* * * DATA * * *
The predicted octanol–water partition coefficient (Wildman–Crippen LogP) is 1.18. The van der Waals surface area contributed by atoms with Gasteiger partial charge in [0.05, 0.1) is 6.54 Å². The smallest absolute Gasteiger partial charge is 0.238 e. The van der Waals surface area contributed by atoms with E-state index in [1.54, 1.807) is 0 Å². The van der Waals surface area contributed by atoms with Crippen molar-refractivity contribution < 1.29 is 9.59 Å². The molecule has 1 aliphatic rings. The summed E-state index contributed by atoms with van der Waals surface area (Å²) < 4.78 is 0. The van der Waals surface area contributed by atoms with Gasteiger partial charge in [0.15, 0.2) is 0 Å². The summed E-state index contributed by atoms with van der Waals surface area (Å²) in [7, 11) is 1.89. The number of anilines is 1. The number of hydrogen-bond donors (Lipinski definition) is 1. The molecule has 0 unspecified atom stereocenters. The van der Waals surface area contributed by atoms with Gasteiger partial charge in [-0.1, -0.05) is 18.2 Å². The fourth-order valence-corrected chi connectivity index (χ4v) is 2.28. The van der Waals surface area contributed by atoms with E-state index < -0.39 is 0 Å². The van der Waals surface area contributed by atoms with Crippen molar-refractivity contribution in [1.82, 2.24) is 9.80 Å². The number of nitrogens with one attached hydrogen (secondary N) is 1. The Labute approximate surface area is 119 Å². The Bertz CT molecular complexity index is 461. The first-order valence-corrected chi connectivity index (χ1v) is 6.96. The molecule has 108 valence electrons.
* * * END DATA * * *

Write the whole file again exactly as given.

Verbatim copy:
The predicted octanol–water partition coefficient (Wildman–Crippen LogP) is 1.18. The van der Waals surface area contributed by atoms with Gasteiger partial charge in [0.05, 0.1) is 6.54 Å². The smallest absolute Gasteiger partial charge is 0.238 e. The van der Waals surface area contributed by atoms with E-state index in [1.54, 1.807) is 0 Å². The van der Waals surface area contributed by atoms with Crippen molar-refractivity contribution < 1.29 is 9.59 Å². The molecule has 1 aliphatic rings. The summed E-state index contributed by atoms with van der Waals surface area (Å²) < 4.78 is 0. The van der Waals surface area contributed by atoms with Gasteiger partial charge in [0.15, 0.2) is 0 Å². The summed E-state index contributed by atoms with van der Waals surface area (Å²) in [7, 11) is 1.89. The number of anilines is 1. The number of hydrogen-bond donors (Lipinski definition) is 1. The molecule has 0 unspecified atom stereocenters. The van der Waals surface area contributed by atoms with Gasteiger partial charge in [-0.1, -0.05) is 18.2 Å². The fourth-order valence-corrected chi connectivity index (χ4v) is 2.28. The van der Waals surface area contributed by atoms with E-state index < -0.39 is 0 Å². The van der Waals surface area contributed by atoms with Crippen molar-refractivity contribution in [1.82, 2.24) is 9.80 Å². The number of nitrogens with one attached hydrogen (secondary N) is 1. The Labute approximate surface area is 119 Å². The Bertz CT molecular complexity index is 461. The first-order valence-corrected chi connectivity index (χ1v) is 6.96. The molecule has 108 valence electrons.